SOLIDWORKS Electrical – Considering Different Workflows The development of SOLIDWORKS Electrical was ground with the idea of being a collaborative software. Built from the ground up, initially as an electrical schematic tool, it developed into SOLIDWORKS Electrical: 3D has opened the doors to many new workflows that can be implemented into teams that consist of both electrical and mechanical designers. Within the SOLIDWORKS software, the basic design workflow begins with an electrical design, helps develop the mechanical aspects, integration between the two designs, and then finalizing to a manufacturing team. This “normal” workflow has been disrupted with how SOLIDWORKS Electrical is developed. Because the system is tied together on
Organizing Your Parts with Locations Locations – Why do we use them? In SOLIDWORKS Electrical, there’s an organization tool called locations. What are locations used for? Well, its primary function is to help you shuffle components in your project into manageable areas. When you have a project that being collaborated with a mechanical team, there are a few best practices that you can use to make sure that your organization is optimized. Locations can first be developed in: Project > Locations In this location, you’ll want to think about how your project will be structured. Are you designed an electrical cabinet? A harness? A pneumatic/hydraulic
Utilizing the Power of Macros in SOLIDWORKS Electrical Macros in SOLIDWORKS Electrical are a way to utilize objects several times. In a way, it’s a fancy way of doing a copy and paste. A macro can contain everything from circuits to block. Within the software there are several areas where macros are utilized but the most common one is located in the macros window: To create a macro, we want to first create a group for us to house the macro in an easily accessible area. Simply right-click the empty space in the macros window and select “New Group”: From here you can create a
Process and Instrumentation Diagrams, P&IDs One of the most unknown features in SOLIDWORKS Electrical is the ability to create P&ID schematic diagrams. Process and instrumentation diagrams consist of many different mechanical elements for process flow. A complete P&ID schematic will show the connection of the process equipment and all of the instrumentation used to control it. The data within these designs can vary from simple to complex but can contain elements such as names of the equipment, control inputs and outputs, process piping, control systems, and much more. Simple P&ID example SOLIDWORKS Electrical is designed to help organize this data in P&ID drawings and combine these drawings
Speed Up Your Symbols Search! Often times we overlook simple tools that can make a world of difference when put to use. In SOLIDWORKS Electrical, one of these simple tools that can help save us time is the symbols palette. This tool can be activated by opening a schematic sheet and then going to the view tab, dockable panels, and selecting the symbol palette icon: This will open up the symbols palette with a few default tabs. The first tab “Find” is used to quickly locate symbols based on their description. This can be very helpful when you need to locate a symbol such as a three-phase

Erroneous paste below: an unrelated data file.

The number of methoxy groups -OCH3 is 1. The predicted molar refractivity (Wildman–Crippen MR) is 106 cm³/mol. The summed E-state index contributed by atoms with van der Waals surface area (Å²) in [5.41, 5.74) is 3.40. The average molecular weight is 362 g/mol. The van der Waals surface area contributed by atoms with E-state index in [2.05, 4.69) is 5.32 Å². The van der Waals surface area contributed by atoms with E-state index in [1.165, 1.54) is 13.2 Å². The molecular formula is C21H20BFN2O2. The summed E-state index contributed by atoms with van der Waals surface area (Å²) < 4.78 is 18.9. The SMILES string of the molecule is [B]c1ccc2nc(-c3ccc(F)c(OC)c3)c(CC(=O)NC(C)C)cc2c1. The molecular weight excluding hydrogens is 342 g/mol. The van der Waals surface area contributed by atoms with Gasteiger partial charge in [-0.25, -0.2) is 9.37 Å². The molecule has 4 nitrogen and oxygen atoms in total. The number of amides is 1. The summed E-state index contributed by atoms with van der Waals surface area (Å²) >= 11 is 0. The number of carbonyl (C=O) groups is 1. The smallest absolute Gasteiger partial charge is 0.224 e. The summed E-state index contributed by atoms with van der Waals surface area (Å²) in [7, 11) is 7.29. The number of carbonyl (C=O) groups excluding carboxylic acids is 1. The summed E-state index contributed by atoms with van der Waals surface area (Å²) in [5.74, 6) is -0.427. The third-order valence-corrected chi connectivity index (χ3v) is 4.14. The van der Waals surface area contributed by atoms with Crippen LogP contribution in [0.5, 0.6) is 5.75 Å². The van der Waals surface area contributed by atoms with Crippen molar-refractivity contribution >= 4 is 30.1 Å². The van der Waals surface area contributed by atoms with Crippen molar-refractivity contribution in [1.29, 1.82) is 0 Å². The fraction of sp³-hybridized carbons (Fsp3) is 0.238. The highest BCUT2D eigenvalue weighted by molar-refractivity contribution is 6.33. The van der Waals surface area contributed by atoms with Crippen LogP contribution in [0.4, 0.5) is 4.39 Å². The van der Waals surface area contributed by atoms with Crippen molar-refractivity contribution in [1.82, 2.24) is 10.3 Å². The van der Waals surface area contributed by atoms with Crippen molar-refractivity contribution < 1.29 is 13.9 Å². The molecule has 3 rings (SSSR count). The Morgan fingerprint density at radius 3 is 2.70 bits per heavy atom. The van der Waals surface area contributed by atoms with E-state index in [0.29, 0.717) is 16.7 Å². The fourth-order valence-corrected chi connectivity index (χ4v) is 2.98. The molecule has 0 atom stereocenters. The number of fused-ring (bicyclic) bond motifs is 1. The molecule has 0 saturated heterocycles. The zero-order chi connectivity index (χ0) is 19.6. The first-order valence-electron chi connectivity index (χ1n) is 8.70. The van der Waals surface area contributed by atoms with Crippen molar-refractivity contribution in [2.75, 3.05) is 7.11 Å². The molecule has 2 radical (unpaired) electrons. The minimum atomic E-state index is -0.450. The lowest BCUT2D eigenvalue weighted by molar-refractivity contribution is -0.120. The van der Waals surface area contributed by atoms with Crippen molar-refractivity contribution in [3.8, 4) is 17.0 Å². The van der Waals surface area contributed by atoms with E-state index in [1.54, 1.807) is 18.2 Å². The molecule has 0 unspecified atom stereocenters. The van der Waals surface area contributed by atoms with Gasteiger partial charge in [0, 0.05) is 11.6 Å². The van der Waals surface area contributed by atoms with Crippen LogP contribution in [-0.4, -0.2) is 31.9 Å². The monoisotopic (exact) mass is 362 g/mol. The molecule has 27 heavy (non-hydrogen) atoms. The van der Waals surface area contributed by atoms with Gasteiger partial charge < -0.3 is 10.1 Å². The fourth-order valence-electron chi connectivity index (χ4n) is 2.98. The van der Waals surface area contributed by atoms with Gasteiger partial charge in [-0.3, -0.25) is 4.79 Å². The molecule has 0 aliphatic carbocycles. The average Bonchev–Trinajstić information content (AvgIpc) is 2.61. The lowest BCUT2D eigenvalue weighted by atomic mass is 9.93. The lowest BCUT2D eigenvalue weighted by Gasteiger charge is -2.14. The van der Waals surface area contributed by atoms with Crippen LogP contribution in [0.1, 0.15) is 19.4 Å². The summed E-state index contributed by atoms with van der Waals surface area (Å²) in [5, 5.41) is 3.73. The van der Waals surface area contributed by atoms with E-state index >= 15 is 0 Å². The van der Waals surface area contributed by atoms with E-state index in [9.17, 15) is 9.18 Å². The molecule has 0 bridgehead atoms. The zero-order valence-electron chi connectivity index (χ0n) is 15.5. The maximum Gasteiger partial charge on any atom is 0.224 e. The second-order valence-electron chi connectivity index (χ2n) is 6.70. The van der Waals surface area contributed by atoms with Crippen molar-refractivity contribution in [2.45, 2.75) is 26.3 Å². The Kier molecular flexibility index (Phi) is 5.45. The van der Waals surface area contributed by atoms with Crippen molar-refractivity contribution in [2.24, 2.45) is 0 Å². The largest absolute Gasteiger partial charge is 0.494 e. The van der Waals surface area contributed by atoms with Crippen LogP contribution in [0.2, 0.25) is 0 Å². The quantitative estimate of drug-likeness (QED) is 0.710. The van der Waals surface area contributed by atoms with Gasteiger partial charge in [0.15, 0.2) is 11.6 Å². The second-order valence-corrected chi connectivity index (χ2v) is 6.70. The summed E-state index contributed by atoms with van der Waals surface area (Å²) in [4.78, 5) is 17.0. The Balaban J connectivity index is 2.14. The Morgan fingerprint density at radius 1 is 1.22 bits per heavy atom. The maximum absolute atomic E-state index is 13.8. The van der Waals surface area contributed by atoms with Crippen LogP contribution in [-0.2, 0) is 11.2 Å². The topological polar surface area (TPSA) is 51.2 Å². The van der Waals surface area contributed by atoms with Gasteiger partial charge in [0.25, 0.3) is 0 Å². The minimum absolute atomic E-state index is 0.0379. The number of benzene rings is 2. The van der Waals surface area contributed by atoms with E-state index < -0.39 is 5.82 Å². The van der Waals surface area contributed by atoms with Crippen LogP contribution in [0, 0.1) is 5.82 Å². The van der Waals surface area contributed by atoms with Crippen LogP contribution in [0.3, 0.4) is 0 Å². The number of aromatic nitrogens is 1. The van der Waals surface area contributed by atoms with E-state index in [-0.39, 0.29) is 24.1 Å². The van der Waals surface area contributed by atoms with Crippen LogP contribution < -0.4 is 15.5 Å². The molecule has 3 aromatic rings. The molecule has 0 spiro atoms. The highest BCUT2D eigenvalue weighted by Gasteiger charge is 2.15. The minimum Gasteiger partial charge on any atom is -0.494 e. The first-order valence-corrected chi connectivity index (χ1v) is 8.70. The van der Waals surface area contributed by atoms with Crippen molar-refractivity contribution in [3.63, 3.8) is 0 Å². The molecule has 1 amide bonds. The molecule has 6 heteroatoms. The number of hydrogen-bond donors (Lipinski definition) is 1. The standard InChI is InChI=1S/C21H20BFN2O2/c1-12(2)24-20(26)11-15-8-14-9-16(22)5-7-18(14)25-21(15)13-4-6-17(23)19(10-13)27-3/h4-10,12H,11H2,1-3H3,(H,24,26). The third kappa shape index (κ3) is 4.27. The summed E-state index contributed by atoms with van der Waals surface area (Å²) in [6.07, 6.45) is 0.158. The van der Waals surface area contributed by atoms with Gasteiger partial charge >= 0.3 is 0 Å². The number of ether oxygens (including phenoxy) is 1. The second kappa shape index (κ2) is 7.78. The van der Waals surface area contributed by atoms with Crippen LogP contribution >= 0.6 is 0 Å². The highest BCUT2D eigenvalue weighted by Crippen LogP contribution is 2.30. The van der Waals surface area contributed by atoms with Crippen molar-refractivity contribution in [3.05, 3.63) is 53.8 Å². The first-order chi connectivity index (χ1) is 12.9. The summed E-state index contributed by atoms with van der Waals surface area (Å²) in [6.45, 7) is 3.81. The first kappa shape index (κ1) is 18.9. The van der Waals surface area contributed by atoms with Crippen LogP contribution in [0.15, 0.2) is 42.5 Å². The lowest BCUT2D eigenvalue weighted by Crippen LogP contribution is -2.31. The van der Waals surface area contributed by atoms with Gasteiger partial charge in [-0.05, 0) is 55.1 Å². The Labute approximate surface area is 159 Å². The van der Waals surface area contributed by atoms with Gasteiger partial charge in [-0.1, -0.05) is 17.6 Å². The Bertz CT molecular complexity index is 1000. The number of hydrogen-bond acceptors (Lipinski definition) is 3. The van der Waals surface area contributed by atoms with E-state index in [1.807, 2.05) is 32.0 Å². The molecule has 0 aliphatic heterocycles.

SOLIDWORKS Electrical: Super Parts With the release of SOLIDWORKS 2017, several enhancements of the software have been created. This includes the development of new features in SOLIDWORKS Electrical 2017. Of the many new features, one of these enhancements is the introduction of super parts. Often times when developing in SOLIDWORKS Electrical, we come across manufactured parts that require several auxiliary parts. This means during our design, we need to add these extra parts to our components to ensure that they will exist on our automated bill of materials. Although there are methods to expedite this selection process, we found that this process felt too manual for our users. So, in
SOLIDWORKS PCB In SOLIDWORKS 2017 there are several new features and products entering into the SOLIDWORKS product environment. With electro-mechanical design, we often see a disconnect between electrical and mechanical designers. To bridge this gap, we have added innovative tools to unify design under the SOLIDWOKS umbrella. With the release of SOLIDWORKS 2016 SP3.0, we are proud to introduce a new product for the design of printed circuit boards called SOLIDWORKS PCB. SOLIDWORKS PCB was added into the product line to help electronics and mechanical designers collaborate during the development of printed circuit boards. This tool allows and introduces a new workflow for the design of PCBs.
(SOLIDWORKS Electrical 2016| Last edited August 5, 2015 – V1.0) SOLIDWORKS Electrical Schematic uses a unique method to generate documentation during the schematic design process. By linking information together, changes made within a project can propagate to different areas of the project automatically. With this in place, it is possible to modify the language output of the project. This allows us to communicate our designs on an international platform. SOLIDWORKS Electrical, as an interface, has support with the following languages: Figure 1. Supported Schematic Languages Figure 2. Application Interface Languages When considering what languages can be used, Figure 2 shows what languages are available within the schematic design itself. The